conifer

(redirected from Conifers)
Also found in: Dictionary, Thesaurus, Medical, Wikipedia.

conifer

(kŏn`ĭfûr) [Lat.,=cone-bearing], tree or shrub of the order Coniferales, e.g., the pinepine,
common name for members of the Pinaceae, a family of resinous woody trees with needlelike, usually evergreen leaves. The Pinaceae reproduce by means of cones (see cone) rather than flowers and many have winged seeds, suitable for wind distribution.
..... Click the link for more information.
, monkey-puzzle treemonkey-puzzle tree,
evergreen tree (Araucaria araucana) native to Chile and widely cultivated elsewhere as an ornamental. The symmetrical branches have an unusual angularity and are completely covered by the stiff, overlapping leaves.
..... Click the link for more information.
, cypresscypress,
common name for members of the Cupressaceae, a widely distributed family of coniferous shrubs and trees, several yielding valuable timber. The major genera are Juniperus (juniper), Thuja (arborvitae), and Cupressus (the true cypresses).
..... Click the link for more information.
, and sequoiasequoia
, name for the redwood (Sequoia sempervirens) and for the big tree, or giant sequoia (Sequoiadendron giganteum), both huge, coniferous evergreen trees of the bald cypress family, and for extinct related species.
..... Click the link for more information.
. Most conifers bear conescone
or strobilus
, in botany, reproductive organ of the gymnosperms (the conifers, cycads, and ginkgoes). Like the flower in the angiosperms (flowering plants), the cone is actually a highly modified branch; unlike the flower, it does not have sepals or petals.
..... Click the link for more information.
 and most are evergreens, though a few, such as the larchlarch,
any tree of the genus Larix, conifers of the family Pinaceae (pine family), which are unusual in that they are not evergreen. The various species are widely distributed in the Northern Hemisphere.
..... Click the link for more information.
, are deciduous. Conifers are widely distributed over the world but are mostly found in the highlands of temperate regions. The conifers, the ginkgoesginkgo
or maidenhair tree,
tall, slender, picturesque deciduous tree (Ginkgo biloba) with fan-shaped leaves. The ginkgo is native to E China, where it was revered by Buddhist monks and planted near temples.
..... Click the link for more information.
, and the cycadscycad
, any plant of the order Cycadales, tropical and subtropical palmlike evergreens. The cycads, ginkgoes, and conifers comprise the three major orders of gymnosperms, or cone-bearing plants (see cone and plant). The cycads first appeared in the Permian period.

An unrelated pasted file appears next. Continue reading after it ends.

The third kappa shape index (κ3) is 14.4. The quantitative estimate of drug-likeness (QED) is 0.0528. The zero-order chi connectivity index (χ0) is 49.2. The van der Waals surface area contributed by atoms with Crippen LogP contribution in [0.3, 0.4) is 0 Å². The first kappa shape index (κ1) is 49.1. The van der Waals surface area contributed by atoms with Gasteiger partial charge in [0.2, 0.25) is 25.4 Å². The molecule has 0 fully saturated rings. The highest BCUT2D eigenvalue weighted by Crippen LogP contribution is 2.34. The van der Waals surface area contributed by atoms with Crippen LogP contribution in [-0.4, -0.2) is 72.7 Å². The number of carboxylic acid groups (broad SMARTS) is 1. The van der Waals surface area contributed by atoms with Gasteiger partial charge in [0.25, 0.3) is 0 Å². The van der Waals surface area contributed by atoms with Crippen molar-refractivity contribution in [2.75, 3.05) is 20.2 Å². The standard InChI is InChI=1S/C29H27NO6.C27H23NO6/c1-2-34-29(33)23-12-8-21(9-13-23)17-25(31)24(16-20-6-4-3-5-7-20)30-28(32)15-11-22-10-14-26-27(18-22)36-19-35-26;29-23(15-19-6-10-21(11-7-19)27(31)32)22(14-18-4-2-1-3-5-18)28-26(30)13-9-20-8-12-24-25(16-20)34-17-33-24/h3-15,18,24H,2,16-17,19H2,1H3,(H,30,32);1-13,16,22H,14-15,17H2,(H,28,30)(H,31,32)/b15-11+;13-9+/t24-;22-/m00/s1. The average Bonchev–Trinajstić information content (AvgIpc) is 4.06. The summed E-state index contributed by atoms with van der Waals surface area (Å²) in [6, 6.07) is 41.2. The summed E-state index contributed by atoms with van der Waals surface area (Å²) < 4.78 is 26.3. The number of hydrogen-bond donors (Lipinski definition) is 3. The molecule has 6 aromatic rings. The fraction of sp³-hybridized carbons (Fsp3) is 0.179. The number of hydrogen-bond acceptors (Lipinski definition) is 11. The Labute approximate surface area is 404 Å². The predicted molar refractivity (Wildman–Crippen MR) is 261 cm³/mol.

..... Click the link for more information.
 comprise the three most important groups of gymnosperms, i.e., plants without true flowers. Conifers are classified in the division PinophytaPinophyta
, division of the plant kingdom consisting of those organisms commonly called gymnosperms. The gymnosperms, a group that includes the pine, have stems, roots and leaves, and vascular, or conducting, tissue (xylem and phloem).
..... Click the link for more information.
, class Pinopsida.

conifer

A tree belonging to the botanical group which bears cones; it includes all the softwoods used in building, particularly the pines and firs. See also: Wood

conifer

[′kän·ə·fər]
(botany)
The common name for plants of the order Pinales.

conifer

A cone-bearing tree or shrub of the gymnospermous order; a softwood which includes cypress, firs, pines, and spruce.

conifer

any gymnosperm tree or shrub of the phylum Coniferophyta, typically bearing cones and evergreen leaves. The group includes the pines, spruces, firs, larches, yews, junipers, cedars, cypresses, and sequoias
References in periodicals archive ?
WHERE TO PLANT MOST common conifers prefer a spot that's sunny or partially shaded, with neutral or slightly acidic soil.
The Wilding Conifer Information System (WCIS) will underpin the National Wilding Conifer Control Programme - a partnership between LINZ, the Ministry for Primary Industries, the Department of Conservation, the New Zealand Defence Force, regional and district councils, forestry, farming and community groups.
Conifers that are columnar are really useful in narrow spaces, creating an evergreen feature rising out of lower planting.
Once the conifers get a foothold, the oaks lose,' said Yana Valachovic, a UCCE forest advisor, director for UCCE Humboldt and Del Norte counties and one of the principal investigators on the project.
A traditional backing for an herbaceous border, the yew creates a micro-climate for more tender plants, and can be clipped closely, it being one of the few conifers to produce new growth from old wood.
More often than not, if a conifer pops up in public, it's another news story about a fast-growing leylandii blocking someone's view.
The team supervised by Professor Jean Bousquet, who holds the Canada Research Chair in Forest and Environmental Genomics, came to this conclusion after analyzing the genome of conifers and comparing it to that of flowering plants.
As information about the specimen is provided by the user for the characteristics, conifers in the Conifer ID database are gradually eliminated as possible candidates for the specimen's identity.
Some early conifers produced the type of amber familiar to gem collectors today.
There are lots of conifers that only reach a maximum height of 1m (3ft).
Good stand-alone specimens in terracotta pots include the conical white spruce (picea glauca albertian JW Daisy's White) for a formal look, while unusual conifers such as the Japanese cedar (cryptomeria japonica Sekkan Sugi) provide a taller, more feathery textured effect.